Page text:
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Thursday, 08 October 2009 13:20

NBN: Pipe presses Feds for better facilities access

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Even as Pipe Networks partied in Sydney Thursday night to celebrate the launch of its PPC-1 trans-Pacific cable, the company was pressing Government for changes to proposed legislation to give it better access to interconnect facilities.

The company says proposed amendments to part XIC of the Trade Practices Act were flawed in allowing access seekers existing contractual arrangements with Telstra to trump future terms of access set by the competition regulator (ACCC).

The proposed changes also left in place a financial incentive for Telstra to delay access disputes to the detriment of the consumer.

In its submission to the Senate inquiry into the proposed legislative changes, Pipe has joined the combative service provider iiNet to call for additional strong safeguards to protect companies seeking access to facilities from being pressured by Telstra to accept unfavourable terms.

Pipe also wants a regime put in place where access disputes enable the regulator to "back-date determinations" regarding both facilities and service access – to "remove the monetary incentive for Telstra to delay the regulatory process."

The Pipe Network PPC-1 fibre optic cable was officially launched in Sydney today. The cable providers whole internet connections for services providers like Internode and others between Australia and the US via Guam.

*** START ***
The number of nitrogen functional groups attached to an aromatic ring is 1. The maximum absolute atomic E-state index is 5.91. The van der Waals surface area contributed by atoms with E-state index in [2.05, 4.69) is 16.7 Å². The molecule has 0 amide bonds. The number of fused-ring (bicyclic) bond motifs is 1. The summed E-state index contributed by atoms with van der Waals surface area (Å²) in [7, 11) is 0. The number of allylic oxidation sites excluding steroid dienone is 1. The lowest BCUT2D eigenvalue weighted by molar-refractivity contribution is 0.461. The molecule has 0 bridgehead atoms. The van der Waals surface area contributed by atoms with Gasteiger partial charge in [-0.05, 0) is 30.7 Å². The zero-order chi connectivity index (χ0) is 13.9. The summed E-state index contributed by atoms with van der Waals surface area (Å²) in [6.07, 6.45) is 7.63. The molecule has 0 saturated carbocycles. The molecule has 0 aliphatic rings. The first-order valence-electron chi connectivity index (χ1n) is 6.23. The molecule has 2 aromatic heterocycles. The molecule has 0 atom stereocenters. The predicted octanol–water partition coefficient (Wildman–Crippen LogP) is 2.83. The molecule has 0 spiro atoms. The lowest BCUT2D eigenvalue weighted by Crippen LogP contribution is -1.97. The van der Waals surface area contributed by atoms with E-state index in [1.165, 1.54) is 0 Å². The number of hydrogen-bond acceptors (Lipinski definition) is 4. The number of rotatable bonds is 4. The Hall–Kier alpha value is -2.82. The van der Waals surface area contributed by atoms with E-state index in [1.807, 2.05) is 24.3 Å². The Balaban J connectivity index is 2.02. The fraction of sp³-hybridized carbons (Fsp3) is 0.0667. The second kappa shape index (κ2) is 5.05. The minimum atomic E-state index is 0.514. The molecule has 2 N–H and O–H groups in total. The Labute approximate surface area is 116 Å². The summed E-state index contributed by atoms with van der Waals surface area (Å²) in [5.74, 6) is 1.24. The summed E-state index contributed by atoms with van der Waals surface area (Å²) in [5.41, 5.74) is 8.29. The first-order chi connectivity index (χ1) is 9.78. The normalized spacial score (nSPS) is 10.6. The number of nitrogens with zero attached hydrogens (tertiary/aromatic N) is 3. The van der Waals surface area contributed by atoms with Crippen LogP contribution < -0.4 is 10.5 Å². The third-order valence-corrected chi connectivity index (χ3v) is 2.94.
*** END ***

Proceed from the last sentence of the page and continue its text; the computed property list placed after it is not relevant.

Like many service providers, Pipe's Senate submission points to the "negotiate-arbitrate" model for access as time-consuming, litigious, complex and delay-prone. But the company complains that Government’s proposed legislation proposes replacing the model only for declared services.

"PIPE agrees with much of the criticism levelled at the 'negotiate-arbitrate' model by the government and industry – the ‘negotiate-arbitrate’ model is clearly broken," Pipe said in its submission.

"For no apparent reason, the Bill proposes that this model be replaced only as it relates to the declared services regime in Part XIC – Schedule 1 will be left with the broken 'negotiate-arbitrate' model."

"This omission is all the more puzzling given its timing. Of the nine services currently declared under Part XIC, six of those services relate to services supplied using legacy copper cables which may be rendered obsolete by the currently preferred Fibre-To-The-Premises (FTTP) model for the National Broadband Network (NBN)."

"In contrast, access to duct will be a vital component of the NBN. Access to telecommunications towers (for the deployment of fourth generation wireless services to provide coverage of 'gaps' in FTTP infrastructure) is also likely to be a significant part of the NBN," the submission said.

Pipe argued that the important difference access disputes between Part XIC and Schedule 1 was that Part XIC disputes allowed the ACCC may backdate a determination and order the repayment of excessive payments – where Schedule 1 disputes did not receive this benefit.

"To a degree this removes the incumbent's incentive to delay negotiations and frustrate arbitrations. Schedule 1 does not provide the ACCC with this specific power and thus Telstra has a clear financial incentive to stonewall negotiations and delay the arbitration process," the company said.

"If the regime which replaces the ‘negotiate-arbitrate’ model expressly allowed for the back-dating of determinations in regards to both facilities and service access, it would remove the monetary incentive for Telstra to delay the regulatory process."

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